From Old Irish leth (“side”), from Proto-Celtic *letos, perhaps cognate with Latin latus (“side”), or from Proto-Celtic *ɸletos.
Celtic cognates include Welsh lled (“breadth, width, half”), Middle Breton let, led (“large”), and Cornish les.
leath f (genitive singular leithe, nominative plural leatha)
- side; part, direction
- half; part, portion
Is fearr leath ná meath. ― Something is better than nothing.
Terms derived from leath
- i leith (“hither; aside, apart; thenceforth”, adverb)
- i leith (“in the direction of; tending towards; on the side of, in favour of; on behalf of, for the sake of; resorting to, trusting in, dependent on”)
- i leith is go (“as if”)
- i leith le (“in regard to”)
- in áit ar leith, in áit faoi leith, in a place apart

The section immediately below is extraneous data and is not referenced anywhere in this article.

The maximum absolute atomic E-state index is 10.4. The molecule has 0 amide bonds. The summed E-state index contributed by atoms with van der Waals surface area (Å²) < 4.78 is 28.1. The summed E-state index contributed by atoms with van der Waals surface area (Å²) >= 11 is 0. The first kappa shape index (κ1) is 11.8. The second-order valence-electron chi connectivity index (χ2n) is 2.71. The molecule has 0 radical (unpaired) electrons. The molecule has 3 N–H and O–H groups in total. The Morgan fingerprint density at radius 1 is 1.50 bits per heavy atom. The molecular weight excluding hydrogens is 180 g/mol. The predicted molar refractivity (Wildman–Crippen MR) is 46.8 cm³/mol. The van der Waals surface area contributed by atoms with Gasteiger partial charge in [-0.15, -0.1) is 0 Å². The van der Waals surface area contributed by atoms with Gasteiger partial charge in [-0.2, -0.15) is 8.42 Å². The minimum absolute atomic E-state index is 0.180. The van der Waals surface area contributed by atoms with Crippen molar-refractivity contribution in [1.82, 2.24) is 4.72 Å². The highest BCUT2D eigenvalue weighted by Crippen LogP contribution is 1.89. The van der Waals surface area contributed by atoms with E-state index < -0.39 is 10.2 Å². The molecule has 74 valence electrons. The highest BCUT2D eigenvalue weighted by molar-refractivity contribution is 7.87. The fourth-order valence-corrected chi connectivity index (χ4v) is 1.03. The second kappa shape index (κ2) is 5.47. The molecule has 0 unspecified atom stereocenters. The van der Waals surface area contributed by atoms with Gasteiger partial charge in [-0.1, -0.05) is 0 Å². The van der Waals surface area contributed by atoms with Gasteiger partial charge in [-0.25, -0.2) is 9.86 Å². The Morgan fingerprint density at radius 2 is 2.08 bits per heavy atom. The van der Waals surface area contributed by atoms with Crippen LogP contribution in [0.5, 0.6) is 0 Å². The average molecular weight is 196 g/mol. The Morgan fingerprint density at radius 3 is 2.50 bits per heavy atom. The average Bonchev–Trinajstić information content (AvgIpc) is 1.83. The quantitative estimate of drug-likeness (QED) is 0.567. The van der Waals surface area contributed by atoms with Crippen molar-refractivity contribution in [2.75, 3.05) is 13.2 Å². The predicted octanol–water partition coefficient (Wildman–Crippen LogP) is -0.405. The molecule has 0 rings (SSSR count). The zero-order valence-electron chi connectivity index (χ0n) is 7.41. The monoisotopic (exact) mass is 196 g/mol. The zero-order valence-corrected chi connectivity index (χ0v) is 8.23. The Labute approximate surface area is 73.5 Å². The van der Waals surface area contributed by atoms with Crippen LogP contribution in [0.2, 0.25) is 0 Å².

- leath- (“lying, turned, to one side; lopsided, tilted; one-sided, partial; half-, hemi-, semi-; half-grown; one of two, of a pair”)
- leath aife (“half-ebb”)
leath (present analytic leathann, future analytic leathfaidh, verbal noun leathadh, past participle leata) (transitive, intransitive)
- disperse, spread, cover
- open wide, expand
- become confused, indistinct
- (literary) halve, divide, split (in half); diminish
First Conjugation (A)
* Indirect relative
† Archaic or dialect form
- ^ Matasović, Ranko (2009), “*letos”, in Etymological Dictionary of Proto-Celtic (Leiden Indo-European Etymological Dictionary Series; 9), Leiden: Brill, ↑ISBN, pages 238-239
- “leth” in Dictionary of the Irish Language, Royal Irish Academy, 1913–76.
- “leaṫ” in Foclóir Gaeḋilge agus Béarla, Irish Texts Society, 2nd ed., 1927, by Patrick S. Dinneen.
- "leath" in Foclóir Gaeilge-Béarla, An Gúm, 1977, by Niall Ó Dónaill.